Taking a step to the side

Cinquecento

(Uno) 1. Signor Messina! My lovely landlord is hilarious. We make each other giggle with his efforts to speak slowly and my attempts to interpret the words I don’t yet understand, no matter how clearly he speaks. He wanted a sponge (“spugna” – say it “spoo-nay” like you say lasagna) – and I didn’t know that word. We worked out it was something you use to wash plates (words I know, people! lavare = wash, piatti = plates). Then, I showed him several towels of varying sizes. No, no, no. He kept emphasizing washing plates, so finally I figured it out! But we don’t have any sponges because I use dishrags, washcloths and loofah balls for scrubbing. Ha ha ha. We had a good laugh at that one.

(Due) 2. Ricotta salata – mmmm, we’ve been stocking the fridge with a variety of soft cheeses embedded with peperoni (the Italian word has one “p” and refers to peppers, not meat), black peppercorns, fresh herbs, etc. We just returned to the salty simplicity of ricotta salata. Oh, life is good.

(Tre) 3. Electronic/digital correspondence and banking. I know that part of the fun of moving overseas is figuring out all the difficult challenges living abroad creates. HOWEVER – doing so with the ease of online banking, using skype to call our insurance company from home (not to mention keeping in touch on the holidays), and knowing Amazon is there to fulfill any needs for which I have not found Italian substitutes. Thank you innovators.

(Quattro) 4. Crisp, clear autumn mornings tinted pink and orange by the sun rising over the sea. I will try to capture this in photo to share with you soon. We spent a few days in Geneva recently and it was clouded over, so I am really appreciating the Sicilian sunshine now that we’re back!

(Cinque) 5. Books! I have not kept up on my book reviews (there is a stack of books full of sticky notes waiting…) – but I am still reading for leisure. For book club, I just completed Cutting for Stone by Abraham Verghese. I am still digesting the book. To me, that means I haven’t decided if it is worth recommending to others. It was a really interesting book and it has a surprising betrayal that is causing me to withhold my opinion.

Cento

Feeling out of place is expected when you move to a new city, take a new job, join a new club. As you assimilate, you find your place. On the flip side, upon leaving your current culture, you are relieved of the chaffing against certain cultural practices you had learned to endure. I was happy to avoid this year’s “Black Friday” and “Cyber Monday” build up and execution. Now, I’m joining Patagonia’s Common Threads Initiative, continuing my personal pledge since 2003 to reduce my clothing purchases. Now I am joining a group of like-minded people who still like to look cute!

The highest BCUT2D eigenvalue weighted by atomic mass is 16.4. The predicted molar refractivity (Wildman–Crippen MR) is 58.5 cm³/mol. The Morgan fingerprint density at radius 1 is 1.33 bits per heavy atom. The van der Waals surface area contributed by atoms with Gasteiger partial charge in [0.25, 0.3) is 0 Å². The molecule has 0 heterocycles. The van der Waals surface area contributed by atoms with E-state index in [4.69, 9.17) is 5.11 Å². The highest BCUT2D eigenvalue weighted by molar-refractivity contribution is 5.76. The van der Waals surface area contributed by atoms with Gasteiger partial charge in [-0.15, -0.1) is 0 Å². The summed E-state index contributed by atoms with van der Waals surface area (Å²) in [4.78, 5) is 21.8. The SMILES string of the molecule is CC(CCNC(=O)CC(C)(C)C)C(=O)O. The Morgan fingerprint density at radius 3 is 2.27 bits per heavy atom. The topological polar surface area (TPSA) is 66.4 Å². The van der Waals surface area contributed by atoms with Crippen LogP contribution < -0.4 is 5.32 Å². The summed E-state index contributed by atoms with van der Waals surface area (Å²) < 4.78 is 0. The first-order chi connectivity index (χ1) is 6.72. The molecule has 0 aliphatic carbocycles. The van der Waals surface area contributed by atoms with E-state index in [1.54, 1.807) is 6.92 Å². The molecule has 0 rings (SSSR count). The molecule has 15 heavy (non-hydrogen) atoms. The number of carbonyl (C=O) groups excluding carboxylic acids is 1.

Take the Pledge!

A lovely display of oranges in one of the many orange groves in the rural area around base.

REDUCE
WE make useful gear
that lasts a long time
YOU don’t buy what
you don’t need

REPAIR
WE help you repair
your Patagonia gear
YOU pledge to fix
what’s broken

REUSE
WE help find a home
for Patagonia gear
you no longer need
YOU sell or pass it on*

RECYCLE
WE will take back your Patagonia gear that
is worn out
YOU pledge to
keep your stuff out
of the landfill
and incinerator

REIMAGINE
TOGETHER we reimagine
a world where we take
only what nature
can replace

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3 Comments

Filed under 5-100, Awesomeness

3 responses to “Taking a step to the side

  1. Katie T.

    I love the Common Threads idea. I have been trying to focus on quality over quantity for awhile now. I’m getting better at it, but still have a lot to work on.

    I wonder if you would like The Tennis Partner better than Cutting for Stone. It has a few similarities, but is really quite different.

    • Yes, I have to work at the clothing thing, too. Right now I am readjusting my wardrobe to the climate and office culture here and I am struggling to only buy things a little at a time as I figure out what I need. Since I am not a big shopper, I would prefer to make one trip to the store and never look back – but when I have tried that, I always have ended up with a bunch of clothes I didn’t really need.

      I remembered your preference for The Tennis Partner when I was about halfway through CFS. It was a good book with interesting characters, but it took a while to hook me and there is something else sort of “off” about it for me. I haven’t been able to identify if I think characters were underdeveloped (Shiva) or their development seemed inconsistent (Hema) or if it was something more macro.

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